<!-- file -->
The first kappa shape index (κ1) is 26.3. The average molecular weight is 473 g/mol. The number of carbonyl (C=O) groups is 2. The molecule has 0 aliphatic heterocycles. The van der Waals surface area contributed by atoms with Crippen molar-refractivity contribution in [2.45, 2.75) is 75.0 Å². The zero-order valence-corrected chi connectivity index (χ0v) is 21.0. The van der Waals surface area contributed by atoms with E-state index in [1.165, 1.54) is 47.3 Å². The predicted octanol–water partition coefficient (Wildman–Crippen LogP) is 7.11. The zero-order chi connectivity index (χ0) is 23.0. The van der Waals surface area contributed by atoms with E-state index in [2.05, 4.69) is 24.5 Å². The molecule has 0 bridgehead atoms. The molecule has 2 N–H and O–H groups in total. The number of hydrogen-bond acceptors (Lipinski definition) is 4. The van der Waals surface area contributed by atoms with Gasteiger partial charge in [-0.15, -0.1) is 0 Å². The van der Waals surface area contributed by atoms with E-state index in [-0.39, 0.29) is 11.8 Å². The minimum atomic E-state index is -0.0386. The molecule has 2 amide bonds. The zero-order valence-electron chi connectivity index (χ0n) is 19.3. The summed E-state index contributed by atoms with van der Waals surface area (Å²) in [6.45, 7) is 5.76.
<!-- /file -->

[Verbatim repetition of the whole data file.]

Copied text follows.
The first kappa shape index (κ1) is 26.3. The average molecular weight is 473 g/mol. The number of carbonyl (C=O) groups is 2. The molecule has 0 aliphatic heterocycles. The van der Waals surface area contributed by atoms with Crippen molar-refractivity contribution in [2.45, 2.75) is 75.0 Å². The zero-order valence-corrected chi connectivity index (χ0v) is 21.0. The van der Waals surface area contributed by atoms with E-state index in [1.165, 1.54) is 47.3 Å². The predicted octanol–water partition coefficient (Wildman–Crippen LogP) is 7.11. The zero-order chi connectivity index (χ0) is 23.0. The van der Waals surface area contributed by atoms with E-state index in [2.05, 4.69) is 24.5 Å². The molecule has 0 bridgehead atoms. The molecule has 2 N–H and O–H groups in total. The number of hydrogen-bond acceptors (Lipinski definition) is 4. The van der Waals surface area contributed by atoms with Gasteiger partial charge in [-0.15, -0.1) is 0 Å². The van der Waals surface area contributed by atoms with E-state index in [-0.39, 0.29) is 11.8 Å². The minimum atomic E-state index is -0.0386. The molecule has 2 amide bonds. The zero-order valence-electron chi connectivity index (χ0n) is 19.3. The summed E-state index contributed by atoms with van der Waals surface area (Å²) in [6.45, 7) is 5.76.